As we step into the month of July, the real estate landscape continues to captivate our attention. Contrary to predictions of a housing market crash, the Utah real estate market has exhibited remarkable resilience this spring, despite near 7% mortgage rates. In this month’s update we will highlight weakening in the jobs market, falling inflation, a pause in interest rate hikes, and explore stability in the real estate sales market and a decline in rental rates.
June Jobs Report - In June, nonfarm payrolls increased by 209,000, falling well short of analyst expectations of 240,000 jobs added and marking the slowest month for job creation since December 2020. The unemployment rate declined by 0.1% to 3.6% and average hourly earnings rose by 0.4% for the month and 4.4% from a year ago. With nearly 100,000 fewer jobs created than in the previous month, we might finally be seeing the labor market slowdown the Fed has been begging for. Despite a pause in rate hikes at the last meeting, Federal Reserve officials still anticipate future interest rate hikes to address inflation concerns.
Weekly Jobless Claims - In the week ending July 8th, the number of Americans filing for unemployment benefits declined by 12,000 to 237,000, against expectations of 250,000. Continuing claims slightly rose by 11,000, but remained near a four-month low from June's end, suggesting potential improvement in job opportunities. This report seemingly conflicts with the June jobs report, and may indicate a tighter labor market than the Fed is hoping for, raising the likelihood of another rate hike. In Utah, we saw 1,598 new filers, marking a 6.6% increase from the prior week.
Consumer Price Index - Inflation in the US fell to its lowest annual rate in over two years in June. The consumer price index (CPI) increased by 3% from a year ago, the lowest level since March 2021. The core CPI, which excludes volatile food and energy prices, rose 4.8% annually and 0.2% monthly. The Federal Reserve sees progress in curbing inflation but still focuses on core inflation, which remains above the 2% target. Wall Street reacted positively to the report, with speculation of a quarter percentage point rate hike by the Fed. All in all, this is good news because it means inflation is trending in the right direction, and if this momentum continues, hopefully it will mean the end of rate increases.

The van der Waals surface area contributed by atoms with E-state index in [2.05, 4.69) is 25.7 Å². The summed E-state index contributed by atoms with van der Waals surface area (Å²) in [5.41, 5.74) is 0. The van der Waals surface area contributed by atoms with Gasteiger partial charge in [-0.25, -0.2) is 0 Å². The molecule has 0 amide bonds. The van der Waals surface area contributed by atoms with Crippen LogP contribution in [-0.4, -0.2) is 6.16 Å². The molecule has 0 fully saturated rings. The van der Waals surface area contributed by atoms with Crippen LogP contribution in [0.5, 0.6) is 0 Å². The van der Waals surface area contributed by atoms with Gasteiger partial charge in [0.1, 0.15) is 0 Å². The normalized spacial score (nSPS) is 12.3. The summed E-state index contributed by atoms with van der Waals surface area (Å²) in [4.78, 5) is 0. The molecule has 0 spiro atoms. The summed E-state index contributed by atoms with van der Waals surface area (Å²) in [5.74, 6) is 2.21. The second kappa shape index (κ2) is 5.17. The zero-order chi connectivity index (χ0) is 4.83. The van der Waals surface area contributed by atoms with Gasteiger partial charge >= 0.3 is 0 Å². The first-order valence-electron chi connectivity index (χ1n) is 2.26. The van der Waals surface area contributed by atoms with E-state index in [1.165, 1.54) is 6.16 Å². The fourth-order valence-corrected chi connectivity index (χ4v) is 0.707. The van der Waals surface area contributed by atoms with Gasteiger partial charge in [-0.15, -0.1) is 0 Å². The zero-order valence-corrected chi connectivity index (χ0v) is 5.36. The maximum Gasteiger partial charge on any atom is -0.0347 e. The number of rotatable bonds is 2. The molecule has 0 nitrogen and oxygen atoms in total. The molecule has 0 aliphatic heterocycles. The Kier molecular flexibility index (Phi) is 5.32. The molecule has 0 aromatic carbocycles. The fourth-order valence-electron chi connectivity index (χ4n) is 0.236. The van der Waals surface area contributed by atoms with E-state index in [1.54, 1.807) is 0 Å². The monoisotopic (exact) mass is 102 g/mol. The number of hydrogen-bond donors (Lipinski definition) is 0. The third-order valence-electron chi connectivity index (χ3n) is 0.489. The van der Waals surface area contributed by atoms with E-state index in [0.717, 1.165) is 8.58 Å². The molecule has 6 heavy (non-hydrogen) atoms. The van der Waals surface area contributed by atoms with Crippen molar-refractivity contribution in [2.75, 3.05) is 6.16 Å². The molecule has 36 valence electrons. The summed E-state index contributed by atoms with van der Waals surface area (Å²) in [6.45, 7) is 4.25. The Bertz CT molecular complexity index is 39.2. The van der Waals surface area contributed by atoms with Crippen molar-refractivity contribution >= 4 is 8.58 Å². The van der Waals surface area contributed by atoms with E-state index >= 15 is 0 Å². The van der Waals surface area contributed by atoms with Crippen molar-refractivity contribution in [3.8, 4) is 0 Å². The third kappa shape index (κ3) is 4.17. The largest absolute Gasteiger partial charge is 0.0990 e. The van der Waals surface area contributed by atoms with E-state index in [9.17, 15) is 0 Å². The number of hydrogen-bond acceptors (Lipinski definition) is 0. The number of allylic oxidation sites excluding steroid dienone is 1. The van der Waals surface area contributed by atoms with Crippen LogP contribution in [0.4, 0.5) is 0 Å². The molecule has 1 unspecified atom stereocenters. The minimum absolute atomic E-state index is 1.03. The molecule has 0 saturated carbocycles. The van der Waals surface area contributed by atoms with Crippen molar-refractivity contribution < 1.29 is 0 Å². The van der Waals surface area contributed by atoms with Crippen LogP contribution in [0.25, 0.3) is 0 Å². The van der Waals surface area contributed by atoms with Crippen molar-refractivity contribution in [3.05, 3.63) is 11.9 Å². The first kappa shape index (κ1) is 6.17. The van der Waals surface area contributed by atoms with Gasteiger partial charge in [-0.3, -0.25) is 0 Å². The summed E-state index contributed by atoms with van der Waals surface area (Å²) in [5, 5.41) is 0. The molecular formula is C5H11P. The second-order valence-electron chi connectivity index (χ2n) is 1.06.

Fed Meeting - The Federal Reserve skipped a rate increase in their last meeting, but signaled that some further rate increases will be appropriate this year to reduce inflation that is still double its 2% goal. The Fed Chair Jerome Powell said he expects inflation to come down as shelter costs moderate, but also acknowledged the resilient job market and the sticky core inflation. The Fed also noted the headwinds from tighter credit conditions for households and businesses, which could affect economic activity and inflation. The Fed’s future policy moves will depend on many of the reports released this week, and we won’t have to wait long to find out if the next meeting is scheduled for July 25-26.
US Rental Market Sees First Annual Decline in Three Years
Renters in the United States can find some relief as the national median rent experienced an annual decline for the first time in three years. The decrease in rents, combined with cooling inflation and a strong job market, provides a positive outlook for households who rent, but also showcases a new reality for landlords who’ve enjoyed double digit rent increases over the past several years.
Trends in Utah’s Rental Market: First, the good news. In June, every submarket we track showed rent increases between 21.3% (Salt Lake City) to 30.2% (Murray) since March of 2020. Simply put, that is stellar rent growth over any 3+ year period and landlords have certainly enjoyed the ride. However, the game is changing. The meteoric rise in rents that occurred since the beginning of the pandemic has given way to an inevitable correction. Each of those same submarkets shows year-over-year declines ranging from 0.8% (South Jordan) to 2.7% (Salt Lake City). Not only has the rent increase party stopped, but it has actually reversed course over the past 12 months leaving landlords in an unfamiliar position. This new reality, not only necessitates a change in perspective but also a change in strategy. Gone are the days of simply throwing a property online at an unbelievably high rental rate and expecting a flood of applications. Landlords with a vacancy in today’s market must be far more aggressive with their pricing strategy and that means adjusting rent, increasing expectations and even offering concessions to land a good tenant.